A panel of appellate court justices in Santa Ana have rejected a retired California Highway Patrol officer's attempt to get out of a lawsuit involving the leaked photos of a decapitated Ladera Ranch teenager, according to records obtained Thursday.
The Catsouras family, of Ladera Ranch, sued the CHP and two of its employees, Aaron Reich and Thomas O'Donnell, for negligence and violation of privacy, alleging two officers released ghastly photos of Nikki Catsouras after a deadly Halloween 2006 crash. Traveling at more than 100 mph along the 241 toll road in Lake Forest, Catsouras crashed her father's Porsche into a toll booth and was decapitated. Alcohol did not play a role in the crash.
Catsouras' family described her as a shy, free-spirited photography student at Saddleback College who loved to work with special education children, according to a report in the Los Angeles Times.
Appellate Court Justices Eileen Moore, who wrote the majority opinion, William Rylaarsdam and Richard Aronson ruled that the Catsouras family can recover their legal costs, but rejected the family's request for sanctions against Reich.
Reich argued that he was protected by the 1st Amendment because he emailed the photographs to friends and family along with an anti-drunk driving message.
Reich's attorney Jon Schlueter was encouraged that the justices, while not letting his client out of the lawsuit, they did not rule on the merits of the 1st Amendment claim.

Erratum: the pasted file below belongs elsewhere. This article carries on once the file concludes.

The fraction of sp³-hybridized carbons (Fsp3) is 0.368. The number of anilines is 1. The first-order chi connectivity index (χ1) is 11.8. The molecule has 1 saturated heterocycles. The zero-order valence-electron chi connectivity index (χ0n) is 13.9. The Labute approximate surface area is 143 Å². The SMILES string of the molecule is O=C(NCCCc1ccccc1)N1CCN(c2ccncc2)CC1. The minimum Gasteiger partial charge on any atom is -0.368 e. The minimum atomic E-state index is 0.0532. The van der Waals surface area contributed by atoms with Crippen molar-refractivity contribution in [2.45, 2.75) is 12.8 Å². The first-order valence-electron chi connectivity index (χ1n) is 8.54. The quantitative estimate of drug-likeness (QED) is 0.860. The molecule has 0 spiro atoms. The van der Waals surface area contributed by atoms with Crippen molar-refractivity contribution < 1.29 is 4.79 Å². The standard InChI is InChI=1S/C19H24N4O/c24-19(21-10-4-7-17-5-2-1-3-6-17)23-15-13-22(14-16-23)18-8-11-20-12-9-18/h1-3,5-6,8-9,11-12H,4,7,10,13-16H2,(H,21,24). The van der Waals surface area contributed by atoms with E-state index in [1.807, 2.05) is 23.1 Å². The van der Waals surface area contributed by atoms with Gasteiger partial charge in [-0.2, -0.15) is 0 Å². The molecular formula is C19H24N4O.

Reich destroyed the emails that would show he sent anti-drunk driving messages with the photos at the request of his supervisors, Schlueter said.
The justices questioned during oral arguments whether the recipients of the emails still had them, but Reich's attorneys conceded they had not investigated that.
Schlueter said Reich's attorneys intend to find out if the recipients still had the emails so they can try to prove the retired officer's claims during a lower-court trial that could start in a year.
"This is a huge 1st Amendment case,'' Schlueter said. "What my client did is protected by the 1st Amendment. Some people might not like what he did, but the 1st Amendment protects speech.''
Reich has until July 5 to appeal to the state Supreme Court, but Schlueter doubted his client would go to the higher court. If not, the appellate court will finalize the case July 25 and it will go back to the Orange County Superior Court and attorneys can begin discovery.
O'Donnell has previously argued that he did not forward any of the photos.
The family's lawsuit alleges that the officers sent the photos to personal email accounts and they were later spread virally on hundreds of websites.
—City News Service